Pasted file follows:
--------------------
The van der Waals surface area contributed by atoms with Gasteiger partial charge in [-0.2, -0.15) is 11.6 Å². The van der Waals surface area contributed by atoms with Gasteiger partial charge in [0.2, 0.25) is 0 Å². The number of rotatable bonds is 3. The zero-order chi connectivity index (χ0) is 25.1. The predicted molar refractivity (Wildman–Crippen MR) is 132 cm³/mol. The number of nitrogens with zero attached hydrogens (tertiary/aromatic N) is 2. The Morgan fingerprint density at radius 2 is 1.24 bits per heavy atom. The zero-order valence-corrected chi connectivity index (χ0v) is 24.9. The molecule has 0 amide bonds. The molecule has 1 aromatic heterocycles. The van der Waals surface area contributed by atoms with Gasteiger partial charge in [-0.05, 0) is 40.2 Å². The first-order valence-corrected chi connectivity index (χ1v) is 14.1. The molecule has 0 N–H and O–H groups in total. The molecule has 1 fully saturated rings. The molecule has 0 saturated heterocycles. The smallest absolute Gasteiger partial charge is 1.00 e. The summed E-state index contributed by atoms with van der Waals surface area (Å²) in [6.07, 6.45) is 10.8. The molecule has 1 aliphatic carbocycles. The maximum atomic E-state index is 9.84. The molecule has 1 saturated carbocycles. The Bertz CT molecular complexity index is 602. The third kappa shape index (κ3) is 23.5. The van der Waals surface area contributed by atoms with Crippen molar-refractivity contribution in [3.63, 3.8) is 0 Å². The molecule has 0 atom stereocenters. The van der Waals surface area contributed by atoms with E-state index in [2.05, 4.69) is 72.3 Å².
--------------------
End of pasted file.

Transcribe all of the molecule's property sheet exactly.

The van der Waals surface area contributed by atoms with Gasteiger partial charge in [-0.2, -0.15) is 11.6 Å². The van der Waals surface area contributed by atoms with Gasteiger partial charge in [0.2, 0.25) is 0 Å². The number of rotatable bonds is 3. The zero-order chi connectivity index (χ0) is 25.1. The predicted molar refractivity (Wildman–Crippen MR) is 132 cm³/mol. The number of nitrogens with zero attached hydrogens (tertiary/aromatic N) is 2. The Morgan fingerprint density at radius 2 is 1.24 bits per heavy atom. The zero-order valence-corrected chi connectivity index (χ0v) is 24.9. The molecule has 0 amide bonds. The molecule has 1 aromatic heterocycles. The van der Waals surface area contributed by atoms with Gasteiger partial charge in [-0.05, 0) is 40.2 Å². The first-order valence-corrected chi connectivity index (χ1v) is 14.1. The molecule has 0 N–H and O–H groups in total. The molecule has 1 fully saturated rings. The molecule has 0 saturated heterocycles. The smallest absolute Gasteiger partial charge is 1.00 e. The summed E-state index contributed by atoms with van der Waals surface area (Å²) in [6.07, 6.45) is 10.8. The molecule has 1 aliphatic carbocycles. The maximum atomic E-state index is 9.84. The molecule has 1 saturated carbocycles. The Bertz CT molecular complexity index is 602. The third kappa shape index (κ3) is 23.5. The van der Waals surface area contributed by atoms with Crippen molar-refractivity contribution in [3.63, 3.8) is 0 Å². The molecule has 0 atom stereocenters. The van der Waals surface area contributed by atoms with E-state index in [2.05, 4.69) is 72.3 Å².